Omega-3 rich fish lowers heart disease risk

July 30, 2008 in Healthy Eating, Heart Health, Nutrition Topics in the News

Omega-3 rich fish lowers heart disease risk

Yet another study has found that eating more oily fish containing omega-3 fatty acids can lower a man's risk of developing heart disease.

In this new research, scientists compared the omega-3 rich fish intake of 868 Japanese men living in Japan to American and Japanese men living in America. Blood levels of omega-3 fatty acids were measured and correlated to rates of atherosclerosis.

Atherosclerosis, the buildup of plaque inside arteries, leads to a narrowing of the arteries which can cause heart attacks and strokes.

The men who lived in Japan and ate the traditional Japanese diet had twice the blood levels of omega-3 fatty acids compared to their peers who lived in the U.S. and ate the standard American diet.  They ate about 3 ounces (85 g) of fish every day, while their Americans counterparts ate fish only twice a week at best.

The Japanese men who had a high intake omega-3 rich fish had significantly lower rates of atherosclerosis compared to the American men who ate fish less frequently, according to this report published in the Journal of the American College of Cardiology.

Japanese men living in America had the same rates of atherosclerosis as other American men, leading researchers to believe that the fewer cases of heart disease in the Japanese was likely due to differences in the omega-3 content of their diets - as opposed to genetic factors .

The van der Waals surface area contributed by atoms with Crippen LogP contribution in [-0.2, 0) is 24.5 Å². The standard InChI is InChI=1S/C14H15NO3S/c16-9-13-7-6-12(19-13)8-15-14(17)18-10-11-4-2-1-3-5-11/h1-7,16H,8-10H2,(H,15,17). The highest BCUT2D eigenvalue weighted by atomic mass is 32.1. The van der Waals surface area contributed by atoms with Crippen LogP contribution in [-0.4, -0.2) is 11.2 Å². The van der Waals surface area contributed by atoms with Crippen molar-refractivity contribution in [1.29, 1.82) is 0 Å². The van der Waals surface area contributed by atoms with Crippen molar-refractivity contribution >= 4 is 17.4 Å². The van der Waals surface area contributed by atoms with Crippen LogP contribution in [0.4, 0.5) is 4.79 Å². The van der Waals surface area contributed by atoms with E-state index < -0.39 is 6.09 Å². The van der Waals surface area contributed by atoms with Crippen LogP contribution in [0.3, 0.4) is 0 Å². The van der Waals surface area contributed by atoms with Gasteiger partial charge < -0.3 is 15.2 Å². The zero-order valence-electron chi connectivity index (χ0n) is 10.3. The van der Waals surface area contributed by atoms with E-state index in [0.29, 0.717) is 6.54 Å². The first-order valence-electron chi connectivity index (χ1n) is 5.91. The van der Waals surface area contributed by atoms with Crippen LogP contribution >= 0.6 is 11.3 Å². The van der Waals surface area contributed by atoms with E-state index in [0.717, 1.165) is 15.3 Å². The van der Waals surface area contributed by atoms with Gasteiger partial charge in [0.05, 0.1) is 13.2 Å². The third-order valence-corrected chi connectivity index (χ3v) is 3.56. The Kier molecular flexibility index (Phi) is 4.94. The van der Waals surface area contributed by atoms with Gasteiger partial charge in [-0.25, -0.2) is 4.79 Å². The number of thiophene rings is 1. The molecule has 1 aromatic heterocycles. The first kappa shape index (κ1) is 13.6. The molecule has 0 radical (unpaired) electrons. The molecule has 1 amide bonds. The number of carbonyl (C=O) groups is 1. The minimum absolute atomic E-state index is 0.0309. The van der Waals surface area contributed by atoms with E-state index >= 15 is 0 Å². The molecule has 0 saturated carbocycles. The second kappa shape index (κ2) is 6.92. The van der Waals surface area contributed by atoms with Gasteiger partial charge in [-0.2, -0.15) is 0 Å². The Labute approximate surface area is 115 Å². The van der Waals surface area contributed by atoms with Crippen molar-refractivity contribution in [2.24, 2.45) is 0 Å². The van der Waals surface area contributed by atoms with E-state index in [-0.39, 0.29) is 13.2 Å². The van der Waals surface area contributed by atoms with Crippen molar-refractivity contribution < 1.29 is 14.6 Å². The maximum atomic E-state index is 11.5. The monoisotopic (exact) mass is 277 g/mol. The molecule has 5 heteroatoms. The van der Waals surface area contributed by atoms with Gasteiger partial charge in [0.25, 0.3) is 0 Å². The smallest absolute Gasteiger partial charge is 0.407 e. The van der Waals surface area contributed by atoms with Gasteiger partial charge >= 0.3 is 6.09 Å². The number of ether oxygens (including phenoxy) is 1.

Fish that are high in omega-3 fatty acids include: salmon, Artic char, mackerel, tuna, Chilean sea bass, sardines, herring and trout. Health Canada recommends eating at least two servings of these types of fish each week.

One Food Guide serving of fish is 2.5 ounces (75 g) or one-half cup (125 ml). For recipes with omega-3 rich fish, check out our July 2008 Featured Food.


All research on this web site is the property of Leslie Beck Nutrition Consulting Inc. and is protected by copyright. Keep in mind that research on these matters continues daily and is subject to change. The information presented is not intended as a substitute for medical treatment. It is intended to provide ongoing support of your healthy lifestyle practices.